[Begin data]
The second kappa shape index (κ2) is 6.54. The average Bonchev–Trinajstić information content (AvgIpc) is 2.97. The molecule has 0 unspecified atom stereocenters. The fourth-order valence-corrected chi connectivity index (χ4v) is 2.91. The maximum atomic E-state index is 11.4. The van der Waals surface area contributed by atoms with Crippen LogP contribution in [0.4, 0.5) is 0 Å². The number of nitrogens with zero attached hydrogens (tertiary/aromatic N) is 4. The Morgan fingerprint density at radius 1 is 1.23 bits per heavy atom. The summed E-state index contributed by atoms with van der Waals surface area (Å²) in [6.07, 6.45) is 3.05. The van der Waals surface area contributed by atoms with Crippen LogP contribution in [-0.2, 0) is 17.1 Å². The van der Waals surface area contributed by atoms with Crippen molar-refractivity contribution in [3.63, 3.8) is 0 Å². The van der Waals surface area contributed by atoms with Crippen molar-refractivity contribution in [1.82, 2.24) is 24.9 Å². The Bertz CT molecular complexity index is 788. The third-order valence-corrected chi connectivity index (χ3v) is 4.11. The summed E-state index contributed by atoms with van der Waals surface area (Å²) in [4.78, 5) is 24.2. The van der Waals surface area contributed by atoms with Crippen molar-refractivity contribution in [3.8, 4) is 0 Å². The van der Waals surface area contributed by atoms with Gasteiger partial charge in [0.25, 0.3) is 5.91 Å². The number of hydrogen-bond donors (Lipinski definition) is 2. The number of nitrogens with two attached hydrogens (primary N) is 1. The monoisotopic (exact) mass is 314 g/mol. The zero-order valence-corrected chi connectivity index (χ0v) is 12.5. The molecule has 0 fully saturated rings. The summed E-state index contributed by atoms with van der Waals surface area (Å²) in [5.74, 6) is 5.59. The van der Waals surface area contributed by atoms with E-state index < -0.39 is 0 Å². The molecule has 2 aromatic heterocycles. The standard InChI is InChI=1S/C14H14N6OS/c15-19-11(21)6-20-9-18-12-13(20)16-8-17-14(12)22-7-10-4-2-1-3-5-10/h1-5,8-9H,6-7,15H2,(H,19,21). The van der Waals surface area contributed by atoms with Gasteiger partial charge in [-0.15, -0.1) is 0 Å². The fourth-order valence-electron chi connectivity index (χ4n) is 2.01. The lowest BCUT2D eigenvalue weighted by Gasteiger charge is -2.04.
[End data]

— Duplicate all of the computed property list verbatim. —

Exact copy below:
The second kappa shape index (κ2) is 6.54. The average Bonchev–Trinajstić information content (AvgIpc) is 2.97. The molecule has 0 unspecified atom stereocenters. The fourth-order valence-corrected chi connectivity index (χ4v) is 2.91. The maximum atomic E-state index is 11.4. The van der Waals surface area contributed by atoms with Crippen LogP contribution in [0.4, 0.5) is 0 Å². The number of nitrogens with zero attached hydrogens (tertiary/aromatic N) is 4. The Morgan fingerprint density at radius 1 is 1.23 bits per heavy atom. The summed E-state index contributed by atoms with van der Waals surface area (Å²) in [6.07, 6.45) is 3.05. The van der Waals surface area contributed by atoms with Crippen LogP contribution in [-0.2, 0) is 17.1 Å². The van der Waals surface area contributed by atoms with Crippen molar-refractivity contribution in [3.63, 3.8) is 0 Å². The van der Waals surface area contributed by atoms with Crippen molar-refractivity contribution in [1.82, 2.24) is 24.9 Å². The Bertz CT molecular complexity index is 788. The third-order valence-corrected chi connectivity index (χ3v) is 4.11. The summed E-state index contributed by atoms with van der Waals surface area (Å²) in [4.78, 5) is 24.2. The van der Waals surface area contributed by atoms with Crippen molar-refractivity contribution in [3.8, 4) is 0 Å². The van der Waals surface area contributed by atoms with Gasteiger partial charge in [0.25, 0.3) is 5.91 Å². The number of hydrogen-bond donors (Lipinski definition) is 2. The number of nitrogens with two attached hydrogens (primary N) is 1. The monoisotopic (exact) mass is 314 g/mol. The zero-order valence-corrected chi connectivity index (χ0v) is 12.5. The molecule has 0 fully saturated rings. The summed E-state index contributed by atoms with van der Waals surface area (Å²) in [5.74, 6) is 5.59. The van der Waals surface area contributed by atoms with E-state index < -0.39 is 0 Å². The molecule has 2 aromatic heterocycles. The standard InChI is InChI=1S/C14H14N6OS/c15-19-11(21)6-20-9-18-12-13(20)16-8-17-14(12)22-7-10-4-2-1-3-5-10/h1-5,8-9H,6-7,15H2,(H,19,21). The van der Waals surface area contributed by atoms with Gasteiger partial charge in [-0.15, -0.1) is 0 Å². The fourth-order valence-electron chi connectivity index (χ4n) is 2.01. The lowest BCUT2D eigenvalue weighted by Gasteiger charge is -2.04.